For a more modern version you could try Blair Worden's 'The English Civil Wars'.
Not a bad historian, but the description in some reviews as 'sprightly' should be taken with a pinch of salt.
Definitely narrative history (One bloody thing after another) rather than a radically different analysis which many recent volumes go for in an attempt to squeeze life out of the old story. No real economic, social or European insights, nor a shuddering revelation about the Celtic fringe versus the centre or any of the fashionable stuff that bedevils ECW (don't let him hear you call it the Great Rebellion or the Revolt of the Provinces or Celtic upheaval).
So what is it, if not all that? A fairly solid, not too boring account of who was against whom and on a straightforward basis, why, and who they killed when and where. Pretty good on Cromwell (if you like Cromwell) Really bad on Cromwell (if you dislike Cromwell).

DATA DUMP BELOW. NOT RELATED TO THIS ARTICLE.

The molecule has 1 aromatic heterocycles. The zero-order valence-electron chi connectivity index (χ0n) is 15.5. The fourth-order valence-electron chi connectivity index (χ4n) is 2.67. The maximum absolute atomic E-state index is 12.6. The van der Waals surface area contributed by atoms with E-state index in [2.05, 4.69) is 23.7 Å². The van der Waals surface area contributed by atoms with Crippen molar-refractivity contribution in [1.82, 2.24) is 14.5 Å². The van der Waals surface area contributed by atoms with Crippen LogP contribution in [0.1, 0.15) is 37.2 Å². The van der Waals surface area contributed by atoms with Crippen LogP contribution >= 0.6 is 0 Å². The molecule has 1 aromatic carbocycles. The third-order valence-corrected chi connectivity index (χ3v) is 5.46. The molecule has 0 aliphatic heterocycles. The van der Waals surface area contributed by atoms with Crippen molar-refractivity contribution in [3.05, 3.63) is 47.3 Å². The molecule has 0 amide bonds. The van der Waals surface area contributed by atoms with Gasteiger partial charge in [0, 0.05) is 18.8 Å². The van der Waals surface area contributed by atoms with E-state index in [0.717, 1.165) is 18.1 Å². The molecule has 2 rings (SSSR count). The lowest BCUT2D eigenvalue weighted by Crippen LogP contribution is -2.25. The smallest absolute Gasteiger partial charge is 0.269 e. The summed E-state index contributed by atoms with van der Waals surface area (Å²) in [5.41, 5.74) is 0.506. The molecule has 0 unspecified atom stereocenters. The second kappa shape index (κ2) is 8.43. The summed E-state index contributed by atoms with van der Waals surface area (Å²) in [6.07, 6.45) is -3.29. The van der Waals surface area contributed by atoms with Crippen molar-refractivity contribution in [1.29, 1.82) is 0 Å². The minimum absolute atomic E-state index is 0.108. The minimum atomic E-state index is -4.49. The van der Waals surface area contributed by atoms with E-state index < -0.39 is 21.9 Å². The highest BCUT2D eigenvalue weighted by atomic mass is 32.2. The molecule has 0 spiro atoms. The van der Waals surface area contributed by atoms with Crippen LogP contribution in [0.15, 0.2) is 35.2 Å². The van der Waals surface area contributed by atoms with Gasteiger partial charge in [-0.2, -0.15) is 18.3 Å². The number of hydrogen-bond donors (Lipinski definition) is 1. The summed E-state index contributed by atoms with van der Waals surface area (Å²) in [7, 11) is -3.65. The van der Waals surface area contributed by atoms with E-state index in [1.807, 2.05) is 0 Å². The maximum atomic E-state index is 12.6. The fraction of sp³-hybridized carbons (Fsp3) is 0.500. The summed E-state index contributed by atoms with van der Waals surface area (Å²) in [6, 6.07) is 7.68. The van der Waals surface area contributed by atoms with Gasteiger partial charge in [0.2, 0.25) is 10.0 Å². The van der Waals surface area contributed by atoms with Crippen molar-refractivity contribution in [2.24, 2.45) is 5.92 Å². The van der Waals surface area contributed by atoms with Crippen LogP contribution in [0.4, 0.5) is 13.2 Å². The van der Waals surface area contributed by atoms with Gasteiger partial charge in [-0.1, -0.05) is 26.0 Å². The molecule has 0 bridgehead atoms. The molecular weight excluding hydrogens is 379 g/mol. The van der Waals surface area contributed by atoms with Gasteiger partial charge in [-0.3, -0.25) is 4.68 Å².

Published 2009, so not still in print but new copies are kicking about. Not sure whether Waterstones would have one in but they could probably order one for you. Failing that send a chap with a cleft stick over to one of Mr Babbage's engines and The Great River has copies. Or their better class fringe - ABE has very good copies for about a fiver including postage.